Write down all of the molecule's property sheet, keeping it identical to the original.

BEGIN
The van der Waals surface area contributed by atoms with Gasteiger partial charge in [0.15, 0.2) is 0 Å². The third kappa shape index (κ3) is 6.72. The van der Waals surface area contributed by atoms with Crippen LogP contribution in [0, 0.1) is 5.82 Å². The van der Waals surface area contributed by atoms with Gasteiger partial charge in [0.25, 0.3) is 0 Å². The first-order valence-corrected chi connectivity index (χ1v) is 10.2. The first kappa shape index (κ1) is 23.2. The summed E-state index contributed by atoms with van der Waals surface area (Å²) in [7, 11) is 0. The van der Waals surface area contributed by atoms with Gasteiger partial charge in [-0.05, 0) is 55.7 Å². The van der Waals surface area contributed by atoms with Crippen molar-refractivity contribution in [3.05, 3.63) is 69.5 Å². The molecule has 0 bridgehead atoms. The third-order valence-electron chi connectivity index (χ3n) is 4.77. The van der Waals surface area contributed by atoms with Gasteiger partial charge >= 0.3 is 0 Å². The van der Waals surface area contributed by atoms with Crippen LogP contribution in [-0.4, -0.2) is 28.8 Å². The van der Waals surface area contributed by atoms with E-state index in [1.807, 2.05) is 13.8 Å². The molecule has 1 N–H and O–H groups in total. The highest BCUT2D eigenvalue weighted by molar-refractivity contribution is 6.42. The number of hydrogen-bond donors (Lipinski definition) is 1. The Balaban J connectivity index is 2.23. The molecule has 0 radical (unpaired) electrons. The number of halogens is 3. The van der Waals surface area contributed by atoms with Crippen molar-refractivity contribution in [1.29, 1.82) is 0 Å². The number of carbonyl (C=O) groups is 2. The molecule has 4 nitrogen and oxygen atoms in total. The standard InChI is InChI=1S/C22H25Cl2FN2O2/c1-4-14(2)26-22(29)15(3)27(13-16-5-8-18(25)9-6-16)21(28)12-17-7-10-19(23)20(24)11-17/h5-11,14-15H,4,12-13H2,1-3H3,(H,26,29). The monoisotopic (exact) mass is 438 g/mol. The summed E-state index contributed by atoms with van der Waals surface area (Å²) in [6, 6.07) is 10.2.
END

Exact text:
The van der Waals surface area contributed by atoms with Gasteiger partial charge in [0.15, 0.2) is 0 Å². The third kappa shape index (κ3) is 6.72. The van der Waals surface area contributed by atoms with Crippen LogP contribution in [0, 0.1) is 5.82 Å². The van der Waals surface area contributed by atoms with Gasteiger partial charge in [0.25, 0.3) is 0 Å². The first-order valence-corrected chi connectivity index (χ1v) is 10.2. The first kappa shape index (κ1) is 23.2. The summed E-state index contributed by atoms with van der Waals surface area (Å²) in [7, 11) is 0. The van der Waals surface area contributed by atoms with Gasteiger partial charge in [-0.05, 0) is 55.7 Å². The van der Waals surface area contributed by atoms with Crippen molar-refractivity contribution in [3.05, 3.63) is 69.5 Å². The molecule has 0 bridgehead atoms. The third-order valence-electron chi connectivity index (χ3n) is 4.77. The van der Waals surface area contributed by atoms with Gasteiger partial charge >= 0.3 is 0 Å². The van der Waals surface area contributed by atoms with Crippen LogP contribution in [-0.4, -0.2) is 28.8 Å². The van der Waals surface area contributed by atoms with E-state index in [1.807, 2.05) is 13.8 Å². The molecule has 1 N–H and O–H groups in total. The highest BCUT2D eigenvalue weighted by molar-refractivity contribution is 6.42. The number of hydrogen-bond donors (Lipinski definition) is 1. The Balaban J connectivity index is 2.23. The molecule has 0 radical (unpaired) electrons. The number of halogens is 3. The van der Waals surface area contributed by atoms with Crippen molar-refractivity contribution in [1.29, 1.82) is 0 Å². The number of carbonyl (C=O) groups is 2. The molecule has 4 nitrogen and oxygen atoms in total. The standard InChI is InChI=1S/C22H25Cl2FN2O2/c1-4-14(2)26-22(29)15(3)27(13-16-5-8-18(25)9-6-16)21(28)12-17-7-10-19(23)20(24)11-17/h5-11,14-15H,4,12-13H2,1-3H3,(H,26,29). The monoisotopic (exact) mass is 438 g/mol. The summed E-state index contributed by atoms with van der Waals surface area (Å²) in [6, 6.07) is 10.2.